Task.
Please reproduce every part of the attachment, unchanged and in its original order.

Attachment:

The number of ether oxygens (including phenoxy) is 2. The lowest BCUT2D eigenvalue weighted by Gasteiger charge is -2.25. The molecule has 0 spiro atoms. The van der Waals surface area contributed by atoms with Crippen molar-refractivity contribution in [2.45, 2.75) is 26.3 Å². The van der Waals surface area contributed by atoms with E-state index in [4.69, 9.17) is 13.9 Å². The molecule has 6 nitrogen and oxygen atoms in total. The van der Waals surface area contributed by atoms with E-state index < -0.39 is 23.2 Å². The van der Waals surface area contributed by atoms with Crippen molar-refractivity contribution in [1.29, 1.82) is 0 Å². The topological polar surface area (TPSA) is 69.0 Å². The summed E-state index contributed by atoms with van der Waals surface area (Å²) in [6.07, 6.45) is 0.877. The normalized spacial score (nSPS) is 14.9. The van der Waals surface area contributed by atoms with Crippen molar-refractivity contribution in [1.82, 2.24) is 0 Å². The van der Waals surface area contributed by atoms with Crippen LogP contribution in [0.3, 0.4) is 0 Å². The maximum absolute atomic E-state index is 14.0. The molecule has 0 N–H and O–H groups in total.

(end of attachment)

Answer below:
The number of ether oxygens (including phenoxy) is 2. The lowest BCUT2D eigenvalue weighted by Gasteiger charge is -2.25. The molecule has 0 spiro atoms. The van der Waals surface area contributed by atoms with Crippen molar-refractivity contribution in [2.45, 2.75) is 26.3 Å². The van der Waals surface area contributed by atoms with E-state index in [4.69, 9.17) is 13.9 Å². The molecule has 6 nitrogen and oxygen atoms in total. The van der Waals surface area contributed by atoms with E-state index < -0.39 is 23.2 Å². The van der Waals surface area contributed by atoms with Crippen molar-refractivity contribution in [1.29, 1.82) is 0 Å². The topological polar surface area (TPSA) is 69.0 Å². The summed E-state index contributed by atoms with van der Waals surface area (Å²) in [6.07, 6.45) is 0.877. The normalized spacial score (nSPS) is 14.9. The van der Waals surface area contributed by atoms with Crippen molar-refractivity contribution in [1.82, 2.24) is 0 Å². The van der Waals surface area contributed by atoms with Crippen LogP contribution in [0.3, 0.4) is 0 Å². The maximum absolute atomic E-state index is 14.0. The molecule has 0 N–H and O–H groups in total.